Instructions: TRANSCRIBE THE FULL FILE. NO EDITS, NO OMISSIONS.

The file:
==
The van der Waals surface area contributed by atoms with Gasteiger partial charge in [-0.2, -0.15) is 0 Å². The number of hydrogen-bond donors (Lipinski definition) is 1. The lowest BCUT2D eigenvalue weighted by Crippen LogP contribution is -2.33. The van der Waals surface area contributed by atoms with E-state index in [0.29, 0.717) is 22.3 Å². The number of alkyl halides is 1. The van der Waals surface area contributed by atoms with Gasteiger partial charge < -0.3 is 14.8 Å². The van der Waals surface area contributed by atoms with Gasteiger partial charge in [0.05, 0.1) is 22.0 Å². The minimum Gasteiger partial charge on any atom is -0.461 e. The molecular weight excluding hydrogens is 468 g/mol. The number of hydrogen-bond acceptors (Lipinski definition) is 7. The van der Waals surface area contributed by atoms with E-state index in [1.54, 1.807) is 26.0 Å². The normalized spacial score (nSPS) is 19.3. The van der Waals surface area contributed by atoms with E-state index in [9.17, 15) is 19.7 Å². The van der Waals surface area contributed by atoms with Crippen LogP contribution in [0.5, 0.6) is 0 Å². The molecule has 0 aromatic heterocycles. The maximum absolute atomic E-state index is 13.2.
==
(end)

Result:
The van der Waals surface area contributed by atoms with Gasteiger partial charge in [-0.2, -0.15) is 0 Å². The number of hydrogen-bond donors (Lipinski definition) is 1. The lowest BCUT2D eigenvalue weighted by Crippen LogP contribution is -2.33. The van der Waals surface area contributed by atoms with E-state index in [0.29, 0.717) is 22.3 Å². The number of alkyl halides is 1. The van der Waals surface area contributed by atoms with Gasteiger partial charge < -0.3 is 14.8 Å². The van der Waals surface area contributed by atoms with Gasteiger partial charge in [0.05, 0.1) is 22.0 Å². The minimum Gasteiger partial charge on any atom is -0.461 e. The molecular weight excluding hydrogens is 468 g/mol. The number of hydrogen-bond acceptors (Lipinski definition) is 7. The van der Waals surface area contributed by atoms with E-state index in [1.54, 1.807) is 26.0 Å². The normalized spacial score (nSPS) is 19.3. The van der Waals surface area contributed by atoms with E-state index in [9.17, 15) is 19.7 Å². The van der Waals surface area contributed by atoms with Crippen LogP contribution in [0.5, 0.6) is 0 Å². The molecule has 0 aromatic heterocycles. The maximum absolute atomic E-state index is 13.2.